Are you the type of investor who likes to buy and hold despised stocks? If so, then Hertz Global (OTCMKTS:HTZGQ) should be right up your alley. Even since the car rental firm filed for bankruptcy protection, Hertz stock has been an object of verbal venom and ridicule.
It really wasn’t very long ago that Hertz was an iconic and hugely successful company. For a long time, the company’s only major competitor was Avis Budget Group (NASDAQ:CAR) and Hertz generally had stronger brand-name recognition.
Then came the novel coronavirus, and everything changed. The same pandemic that impacted cruise lines and airlines also devastated car rental companies, and particularly Hertz.
Today, the Hertz haters are out in full force on financial message boards. You’ll have to do some digging to find a positive article on Hertz stock. And so, this one’s dedicated to the true contrarian souls out there. If you have the stomach for it, a position in Hertz might just pay off in the long run.
A Closer Look at Hertz Stock
When times were better, Hertz stock traded under the ticker symbol HTZ on the New York Stock Exchange. Don’t go looking for the stock under that ticker now, as it’s not there anymore.
Hertz stock was delisted from the New York Stock Exchange on Oct. 30. but now can be purchased and sold on the over-the-counter market under the ticker symbol HTZGQ.
So, how has the stock fared since its inauspicious OTC debut? Actually, the shareholders have seen some gains if their timing was good. From early November to Dec. 7, Hertz stock ascended from less than $1 to the $2.50 area.
That was followed by a retracement, and Hertz stock settled at around $1.84 on Dec. 11. So, as you can see, Hertz shares are prone to large moves percentage-wise. That’s why it’s only appropriate for small position sizes, even if you’re the boldest contrarian on the block.
The words “Chapter 11,” which represent a filing for bankruptcy protection, are enough to scare many people away from an investment opportunity.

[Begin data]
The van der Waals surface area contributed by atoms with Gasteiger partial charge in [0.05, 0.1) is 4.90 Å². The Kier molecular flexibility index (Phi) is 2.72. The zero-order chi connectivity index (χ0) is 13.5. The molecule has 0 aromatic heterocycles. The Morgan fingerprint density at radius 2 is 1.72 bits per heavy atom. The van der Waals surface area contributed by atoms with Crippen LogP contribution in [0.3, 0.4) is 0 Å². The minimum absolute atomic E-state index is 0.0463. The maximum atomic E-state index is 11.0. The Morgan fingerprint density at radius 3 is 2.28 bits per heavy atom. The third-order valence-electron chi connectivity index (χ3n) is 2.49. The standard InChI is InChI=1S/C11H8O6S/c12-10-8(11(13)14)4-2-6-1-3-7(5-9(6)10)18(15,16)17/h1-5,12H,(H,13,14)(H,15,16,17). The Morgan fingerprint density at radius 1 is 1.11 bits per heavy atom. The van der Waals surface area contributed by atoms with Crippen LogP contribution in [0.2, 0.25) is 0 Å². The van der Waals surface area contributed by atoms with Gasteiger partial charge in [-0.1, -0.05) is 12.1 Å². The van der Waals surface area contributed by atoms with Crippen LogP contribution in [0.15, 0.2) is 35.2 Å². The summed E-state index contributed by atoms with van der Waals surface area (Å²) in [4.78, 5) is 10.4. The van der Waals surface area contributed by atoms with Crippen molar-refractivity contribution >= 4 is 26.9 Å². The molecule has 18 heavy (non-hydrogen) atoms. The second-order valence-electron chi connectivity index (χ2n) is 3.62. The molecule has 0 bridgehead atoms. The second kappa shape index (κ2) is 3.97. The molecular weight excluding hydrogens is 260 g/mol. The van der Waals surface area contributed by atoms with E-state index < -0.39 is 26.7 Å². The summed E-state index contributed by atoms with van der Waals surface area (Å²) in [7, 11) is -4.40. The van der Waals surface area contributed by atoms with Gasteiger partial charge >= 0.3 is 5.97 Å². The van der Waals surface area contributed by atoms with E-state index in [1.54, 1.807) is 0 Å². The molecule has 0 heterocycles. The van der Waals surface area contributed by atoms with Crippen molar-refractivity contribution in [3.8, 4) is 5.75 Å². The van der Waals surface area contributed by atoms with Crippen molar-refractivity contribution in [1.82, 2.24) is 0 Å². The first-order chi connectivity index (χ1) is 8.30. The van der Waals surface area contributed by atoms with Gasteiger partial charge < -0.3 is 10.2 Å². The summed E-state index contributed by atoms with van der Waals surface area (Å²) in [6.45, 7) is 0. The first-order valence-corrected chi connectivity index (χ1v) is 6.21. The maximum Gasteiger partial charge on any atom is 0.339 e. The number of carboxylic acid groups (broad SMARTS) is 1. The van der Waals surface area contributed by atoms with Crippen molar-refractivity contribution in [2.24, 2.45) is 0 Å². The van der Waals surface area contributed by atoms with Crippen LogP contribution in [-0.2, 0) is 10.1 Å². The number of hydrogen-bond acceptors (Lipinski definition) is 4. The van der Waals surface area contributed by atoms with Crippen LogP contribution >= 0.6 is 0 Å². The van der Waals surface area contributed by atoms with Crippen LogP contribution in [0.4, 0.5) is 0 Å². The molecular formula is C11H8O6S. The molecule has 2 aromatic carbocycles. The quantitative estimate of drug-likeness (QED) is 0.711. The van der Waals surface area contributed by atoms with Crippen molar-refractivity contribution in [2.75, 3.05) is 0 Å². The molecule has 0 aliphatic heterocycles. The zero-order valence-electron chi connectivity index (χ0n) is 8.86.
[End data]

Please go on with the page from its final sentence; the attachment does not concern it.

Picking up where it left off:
I won’t blame anyone for avoiding Hertz stock in light of the company’s Chapter 11 filing. There’s always the possibility that the company may ultimately fail and the stock could go to zero.
On the other hand, commentators have been predicting Hertz’s demise for quite a while now. Yet, with 2021 just around the corner, the company’s still here and we’re still talking about it.
And according to Hertz President and CEO Paul Stone, his company’s Chapter 11 process is actually “progressing well.”
To defend this position, Stone asserts that “new funding and commitments of more than $6.0 billion allow us to continue taking steps to best position our business as a rental-car and fleet-leasing leader through the pandemic and for the future.”
Even the staunchest critics must admit that $6 billion in capitalization will help Hertz navigate its way through this crisis.
Along with the capital inflow, Hertz is aggressively pursuing a course of cost reduction. That’s a key component of Hertz’s turnaround strategy, and in the long run it could save the company from financial ruin.
Encouragingly, Hertz reported in November that it had increased its annualized global cost savings target from the already ambitious $2.5 billion to $3 billion.
Then, Hertz took a further step in that direction when the company agreed to sell “substantially all of the assets of” its subsidiary, fleet management firm Donlen Corporation, to Athene Holding (NYSE:ATH).
Subject to adjustments for fleet equity, working capital and assumed debt, Hertz anticipates an anticipated cash payment of $825 million for this sale.
Stone called the Donlen sale “another significant accomplishment for Hertz during our financial restructuring,” and I tend to concur with the CEO’s assessment. It’s a smart move for Hertz to slim down now in order to firm up its fiscal positioning and (hopefully) stage an eventual comeback.
The Bottom Line
Don’t get me wrong. There’s absolutely no assurance that Hertz will succeed in its turnaround efforts. So, Hertz stock will remain speculative for the foreseeable future.
That being said, it’s heartening to see Hertz taking proactive steps towards a successful financial restructuring. Maybe, in the final analysis, the words “Chapter 11” aren’t so scary after all.
On the date of publication, David Moadel did not have (either directly or indirectly) any positions in the securities mentioned in this article.
David Moadel has provided compelling content – and crossed the occasional line – on behalf of Crush the Street, Market Realist, TalkMarkets, Finom Group, Benzinga, and (of course) InvestorPlace.com. He also serves as the chief analyst and market researcher for Portfolio Wealth Global and hosts the popular financial YouTube channel Looking at the Markets.